In September 2011, Dr. Daryoush Allaei founded Sheerwind, an energy start-up focused on using wind power to generate electricity. Dr. Allaei realized that current wind turbines are obsolete in the sense that they must passively wait for wind to operate (Breunig). Dr. Allaei believes that wind’s velocity should be accelerated so that electricity can be generated from wind energy in areas that are not suitable for turbines. Therefore, he created the Invelox, a system that can both capture and accelerate wind power. Continue reading

Indigenous Communities Resist Hydroelectric Dam Projects in Guatemala

by Sara R. Roschdi
The government of Guatemala has approved hydro electric dams to be built on indigenous territories.  Fitzpatrick-Behrens reports in the article, “Electrifying Guatemala: Clean Energy and Development” that these hydroelectric dam projects are expected to produce 181 megawatts of energy for the country [https://nacla.org/news/electrifying-guatemala-clean-energy-and-development]. For indigenous communities like the Ixcán community, these dams mean the pollution of their waters and the corporatization of their sacred lands. Telesur reports that on January 17th, two Indigenous Guatemalan activist, were assassinated by the state as they engaged in a peaceful protest against the building of a hydroelectric dam in San Mateo Ixatan, Guatemala [http://www.telesurtv.net/english/news/Guatemalan-Activist-Killed-Protesting-Hydroelectric-Project-20170118-0013.html].   Continue reading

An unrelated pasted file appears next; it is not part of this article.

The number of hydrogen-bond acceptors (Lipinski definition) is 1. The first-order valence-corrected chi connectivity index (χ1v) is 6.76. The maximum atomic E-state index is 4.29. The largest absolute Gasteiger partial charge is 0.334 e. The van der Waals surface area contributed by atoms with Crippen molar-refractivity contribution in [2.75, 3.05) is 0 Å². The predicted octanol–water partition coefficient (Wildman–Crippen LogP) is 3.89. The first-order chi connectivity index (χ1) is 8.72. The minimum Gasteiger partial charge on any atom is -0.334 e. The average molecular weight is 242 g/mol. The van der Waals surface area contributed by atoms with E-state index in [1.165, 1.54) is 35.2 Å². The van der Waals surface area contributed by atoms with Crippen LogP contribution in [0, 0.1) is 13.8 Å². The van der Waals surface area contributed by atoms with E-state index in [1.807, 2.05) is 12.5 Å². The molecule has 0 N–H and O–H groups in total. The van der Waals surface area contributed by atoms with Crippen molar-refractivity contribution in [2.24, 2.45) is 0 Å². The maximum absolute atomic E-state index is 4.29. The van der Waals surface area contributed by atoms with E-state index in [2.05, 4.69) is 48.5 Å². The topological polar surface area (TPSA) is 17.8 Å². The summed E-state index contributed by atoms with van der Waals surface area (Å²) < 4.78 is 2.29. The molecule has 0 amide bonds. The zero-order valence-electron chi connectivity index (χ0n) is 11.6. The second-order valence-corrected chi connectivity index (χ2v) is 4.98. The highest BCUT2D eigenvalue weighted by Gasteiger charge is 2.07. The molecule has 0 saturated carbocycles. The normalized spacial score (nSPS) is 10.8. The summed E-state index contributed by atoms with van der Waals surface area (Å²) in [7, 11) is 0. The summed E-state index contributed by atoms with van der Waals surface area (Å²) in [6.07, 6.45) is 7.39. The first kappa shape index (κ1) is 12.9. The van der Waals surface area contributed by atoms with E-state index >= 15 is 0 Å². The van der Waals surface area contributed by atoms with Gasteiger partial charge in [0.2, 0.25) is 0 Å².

2017 Brings More Tesla Superchargers and New Usage Regulations

by Bianca Rodriguez

Tesla Superchargers are currently the best and fastest charging option for long-distance travelers driving one of Tesla’s all-electric vehicles. A Supercharger takes a mere 30 minutes to replenish batteries from 10% to 80% charge, enough time to take a restroom break or grab a coffee during a long trip; or 75 minutes to reach a full 100% charge, enough time for a meal at a nearby restaurant. A battery charged at 80% will provide about 170 miles of driving range, which should be enough to reach the next Supercharger along some of the more popular routes. Even so, Tesla is continuing to increase the number of Supercharger locations around the world to fill the need of an increasing population of Tesla drivers. This is especially necessary due to the new Tesla Model 3, which is expected to be available after 2018. Starting at $35,000, the Model 3 is Tesla’s most affordable car and will most likely increase the number of Tesla drivers as more people will be able to afford these high-tech full electric vehicles. Continue reading

Tidal and Wind Energy Companies Share a Power Grid to Provide Reliable, Renewable Energy

by Mary-Catherine Riley

Atlantis Resources partnered with Lockend Wind Energy to spearhead the world’s largest grid connection of any commercial tidal project (https://eandt.theiet.org/content/articles/2016/11/meygen-tidal-power-project-poised-to-feed-scottish-highland-electricity-grid/). This initiative is thought to be the first combination of electricity to power an existing grid. Currently, MeyGen is in the first phase of construction, installing 86 turbines to generate 86 megawatts (MW). However, the project has room for growth. Atlantis hopes to expand the facility’s capability to power 175,000 homes using 269 turbines producing almost 400 MW (3,4). The glaring downside is the cost. Funds for the first stage of the MeyGen project are £51million ($82m) (http://www.meygen.com/the-project/meygen-news/). Moreover, while the power of strong currents in the Pentland Firth in northern Scotland makes it an ideal location for tidal generation, the area’s harsh storm and wave conditions could destroy the turbines. Lastly, the grid connection is limited until further expansion occurs in future years due to limited grid capacity. Continue reading